The present invention takes an entirely different approach to the computer security problem. Instead of attempting to detect signatures of suspected viruses or worms, our system monitors the behavior of the user's computer itself and watches for behavior that is statistically suspect. More specifically, our system monitors the actual system calls or messages which propagate between processes running within the computer's operating system and/or between the operating system and user application software running on that system. Our system includes a trained statistical model, such as a Bayesian network, that is used to discriminate abnormal or compromised behavior from normal behavior. Thus, if a virus or worm infects the user's computer, the malicious operations effected by the intruding software will cause the operating system and/or user applications to initiate patterns of system calls or inter-process messages that correspond to suspicious or compromised behavior.

In a presently preferred embodiment, plural trained models are included, such as one model trained to recognize normal system behavior and another model trained to recognize compromised system behavior. Monitors are placed on selected system calls and the frequency of those calls within a predetermined time frame are then fed to the trained models. The frequency pattern (or patterns in the case where multiple system calls are monitored) are used as inputs to the trained Bayesian networks and likelihood scores are generated. If the likelihood score of the “compromised” model is high, and the score of the normal model is low, then an intrusion detection is declared. The computer can be programmed to halt the offending behavior, or shut down entirely, as necessary, to prevent the malicious payload from spreading or causing further damage.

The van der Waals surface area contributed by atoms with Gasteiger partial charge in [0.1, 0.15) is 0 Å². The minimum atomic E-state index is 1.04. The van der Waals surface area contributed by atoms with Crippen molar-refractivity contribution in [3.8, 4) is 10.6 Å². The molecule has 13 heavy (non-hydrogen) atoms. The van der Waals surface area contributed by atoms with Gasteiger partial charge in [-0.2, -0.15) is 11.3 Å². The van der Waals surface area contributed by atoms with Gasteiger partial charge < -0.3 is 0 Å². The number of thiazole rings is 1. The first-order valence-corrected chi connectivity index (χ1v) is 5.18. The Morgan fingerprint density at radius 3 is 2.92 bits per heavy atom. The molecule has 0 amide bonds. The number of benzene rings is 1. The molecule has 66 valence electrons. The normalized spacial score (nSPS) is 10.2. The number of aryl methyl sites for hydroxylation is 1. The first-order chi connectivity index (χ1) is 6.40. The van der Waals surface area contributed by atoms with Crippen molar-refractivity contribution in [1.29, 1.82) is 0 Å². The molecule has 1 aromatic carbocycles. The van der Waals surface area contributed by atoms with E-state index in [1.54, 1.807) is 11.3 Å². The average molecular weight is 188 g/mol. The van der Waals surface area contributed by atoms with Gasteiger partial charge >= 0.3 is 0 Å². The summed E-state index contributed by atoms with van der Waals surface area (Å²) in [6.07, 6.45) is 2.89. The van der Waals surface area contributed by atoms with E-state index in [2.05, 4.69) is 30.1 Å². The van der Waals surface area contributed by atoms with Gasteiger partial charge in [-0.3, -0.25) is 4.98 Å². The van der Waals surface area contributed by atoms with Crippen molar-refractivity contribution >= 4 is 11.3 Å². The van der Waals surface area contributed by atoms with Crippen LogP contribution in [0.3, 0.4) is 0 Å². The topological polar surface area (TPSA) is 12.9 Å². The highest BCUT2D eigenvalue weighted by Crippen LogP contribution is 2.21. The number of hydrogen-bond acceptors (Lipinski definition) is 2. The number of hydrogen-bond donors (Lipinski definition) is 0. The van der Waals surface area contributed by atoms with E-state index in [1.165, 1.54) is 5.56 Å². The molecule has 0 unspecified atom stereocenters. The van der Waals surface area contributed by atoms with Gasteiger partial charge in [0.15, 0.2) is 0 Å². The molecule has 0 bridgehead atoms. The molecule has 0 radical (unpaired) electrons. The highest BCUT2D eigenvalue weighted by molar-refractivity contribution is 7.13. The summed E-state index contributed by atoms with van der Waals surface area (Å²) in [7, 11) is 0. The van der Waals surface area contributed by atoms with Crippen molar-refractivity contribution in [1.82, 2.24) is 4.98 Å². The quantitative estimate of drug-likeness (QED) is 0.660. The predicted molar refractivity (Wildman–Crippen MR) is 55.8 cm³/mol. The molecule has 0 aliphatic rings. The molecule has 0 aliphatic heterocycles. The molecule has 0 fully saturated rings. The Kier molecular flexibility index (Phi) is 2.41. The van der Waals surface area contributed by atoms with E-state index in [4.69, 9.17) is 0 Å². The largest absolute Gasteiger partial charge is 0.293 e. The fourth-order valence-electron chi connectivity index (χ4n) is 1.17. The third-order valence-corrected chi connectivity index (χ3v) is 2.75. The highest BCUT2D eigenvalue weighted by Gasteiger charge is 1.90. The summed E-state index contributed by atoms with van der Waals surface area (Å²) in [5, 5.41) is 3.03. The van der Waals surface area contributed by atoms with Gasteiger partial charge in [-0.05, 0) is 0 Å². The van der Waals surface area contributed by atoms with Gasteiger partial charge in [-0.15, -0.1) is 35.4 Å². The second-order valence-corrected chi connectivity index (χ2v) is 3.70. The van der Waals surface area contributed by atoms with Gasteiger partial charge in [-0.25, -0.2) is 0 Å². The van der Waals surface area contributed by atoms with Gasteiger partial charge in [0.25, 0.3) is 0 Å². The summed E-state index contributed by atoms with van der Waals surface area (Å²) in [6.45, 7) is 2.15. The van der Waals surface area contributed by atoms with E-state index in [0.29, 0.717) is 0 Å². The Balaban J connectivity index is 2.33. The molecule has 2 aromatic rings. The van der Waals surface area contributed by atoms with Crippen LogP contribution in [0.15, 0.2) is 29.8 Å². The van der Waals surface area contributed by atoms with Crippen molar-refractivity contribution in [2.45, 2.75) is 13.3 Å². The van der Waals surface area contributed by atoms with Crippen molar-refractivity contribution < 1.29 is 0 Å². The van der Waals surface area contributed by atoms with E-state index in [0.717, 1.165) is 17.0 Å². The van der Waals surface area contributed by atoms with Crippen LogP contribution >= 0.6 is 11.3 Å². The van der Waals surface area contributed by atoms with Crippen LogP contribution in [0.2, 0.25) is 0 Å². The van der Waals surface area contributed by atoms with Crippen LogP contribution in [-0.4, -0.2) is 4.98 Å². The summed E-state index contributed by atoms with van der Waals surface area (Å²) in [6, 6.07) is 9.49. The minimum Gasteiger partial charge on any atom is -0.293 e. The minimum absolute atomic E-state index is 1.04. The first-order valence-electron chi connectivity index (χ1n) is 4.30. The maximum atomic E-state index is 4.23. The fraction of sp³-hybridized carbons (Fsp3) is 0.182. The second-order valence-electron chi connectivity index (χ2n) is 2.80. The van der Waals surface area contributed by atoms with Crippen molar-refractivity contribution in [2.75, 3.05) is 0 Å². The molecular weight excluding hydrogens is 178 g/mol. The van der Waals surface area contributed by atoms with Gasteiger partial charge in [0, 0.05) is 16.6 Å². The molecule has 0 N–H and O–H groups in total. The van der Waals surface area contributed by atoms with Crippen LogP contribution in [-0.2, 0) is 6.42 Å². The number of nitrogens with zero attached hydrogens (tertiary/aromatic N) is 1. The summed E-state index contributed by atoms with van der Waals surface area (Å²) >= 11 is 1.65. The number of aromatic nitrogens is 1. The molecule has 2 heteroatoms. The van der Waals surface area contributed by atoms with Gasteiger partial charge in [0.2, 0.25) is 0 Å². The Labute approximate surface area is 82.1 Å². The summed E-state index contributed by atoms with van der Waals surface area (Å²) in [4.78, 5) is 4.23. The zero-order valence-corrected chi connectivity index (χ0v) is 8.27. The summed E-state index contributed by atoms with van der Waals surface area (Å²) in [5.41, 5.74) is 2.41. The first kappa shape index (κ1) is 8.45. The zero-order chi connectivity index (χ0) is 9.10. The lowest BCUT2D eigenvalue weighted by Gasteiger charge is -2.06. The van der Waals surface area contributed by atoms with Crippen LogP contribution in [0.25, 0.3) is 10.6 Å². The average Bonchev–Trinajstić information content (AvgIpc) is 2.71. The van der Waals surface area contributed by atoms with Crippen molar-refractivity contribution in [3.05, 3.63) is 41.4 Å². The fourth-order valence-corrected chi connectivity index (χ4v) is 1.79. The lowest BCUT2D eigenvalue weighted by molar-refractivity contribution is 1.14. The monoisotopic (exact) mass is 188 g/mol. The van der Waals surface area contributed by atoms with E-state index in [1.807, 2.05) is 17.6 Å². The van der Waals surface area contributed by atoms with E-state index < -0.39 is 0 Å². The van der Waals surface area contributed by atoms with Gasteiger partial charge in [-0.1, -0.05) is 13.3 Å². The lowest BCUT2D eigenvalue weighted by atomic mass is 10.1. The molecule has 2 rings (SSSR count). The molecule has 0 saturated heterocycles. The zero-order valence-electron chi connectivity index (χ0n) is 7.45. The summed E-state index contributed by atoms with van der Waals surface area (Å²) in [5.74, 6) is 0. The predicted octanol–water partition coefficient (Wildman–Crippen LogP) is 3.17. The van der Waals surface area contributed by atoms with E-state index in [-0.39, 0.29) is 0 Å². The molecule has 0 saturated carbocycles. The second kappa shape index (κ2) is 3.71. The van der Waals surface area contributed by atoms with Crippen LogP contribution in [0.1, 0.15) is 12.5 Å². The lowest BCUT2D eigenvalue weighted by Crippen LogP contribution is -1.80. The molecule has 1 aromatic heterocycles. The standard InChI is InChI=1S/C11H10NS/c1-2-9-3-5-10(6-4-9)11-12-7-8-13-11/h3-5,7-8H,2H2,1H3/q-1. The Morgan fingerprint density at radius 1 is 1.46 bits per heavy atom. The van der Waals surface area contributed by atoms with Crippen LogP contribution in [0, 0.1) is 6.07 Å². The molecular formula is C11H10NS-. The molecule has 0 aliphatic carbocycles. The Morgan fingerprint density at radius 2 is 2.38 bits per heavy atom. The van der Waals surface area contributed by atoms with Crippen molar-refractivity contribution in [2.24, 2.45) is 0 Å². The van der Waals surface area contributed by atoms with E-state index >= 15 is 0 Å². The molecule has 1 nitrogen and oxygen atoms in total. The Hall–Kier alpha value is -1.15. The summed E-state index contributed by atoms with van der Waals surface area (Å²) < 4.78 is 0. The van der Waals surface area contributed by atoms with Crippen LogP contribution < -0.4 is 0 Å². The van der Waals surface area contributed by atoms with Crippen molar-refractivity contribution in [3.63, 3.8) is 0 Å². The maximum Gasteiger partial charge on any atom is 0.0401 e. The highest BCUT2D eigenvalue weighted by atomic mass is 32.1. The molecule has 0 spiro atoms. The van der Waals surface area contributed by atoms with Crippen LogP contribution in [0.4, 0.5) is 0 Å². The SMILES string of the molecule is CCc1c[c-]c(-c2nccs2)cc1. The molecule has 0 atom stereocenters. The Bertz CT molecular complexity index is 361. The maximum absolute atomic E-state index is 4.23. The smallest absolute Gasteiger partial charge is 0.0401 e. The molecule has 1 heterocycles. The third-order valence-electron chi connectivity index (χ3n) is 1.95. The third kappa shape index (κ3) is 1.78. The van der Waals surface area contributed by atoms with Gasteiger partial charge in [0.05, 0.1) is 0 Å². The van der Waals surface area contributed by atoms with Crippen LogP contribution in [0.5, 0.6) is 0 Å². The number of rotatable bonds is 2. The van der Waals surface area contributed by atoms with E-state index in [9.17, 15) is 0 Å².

Further areas of applicability will become apparent from the description provided herein. It should be understood that the description and specific examples are intended for purposes of illustration only and are not intended to limit the scope of the present disclosure.

DRAWINGS

The drawings described herein are for illustration purposes only and are not intended to limit the scope of the present disclosure in any way.

FIGS. 1a-1c are software block diagrams illustrating how the probabilistic intrusion detection system of the invention may be implemented in a variety of different computer operating system architectures. Specifically, FIG. 1a illustrates an example where a monolithic kernel is employed. FIG. 1b illustrates how the probabilistic intrusion detection system may be deployed with a micro kernel operating system architecture. FIG. 1c illustrates deployment in a hybrid architecture.

FIG. 2 is a software block diagram illustrating a prior art security module framework which features a security module hook that may be used to interface with a security module policy engine.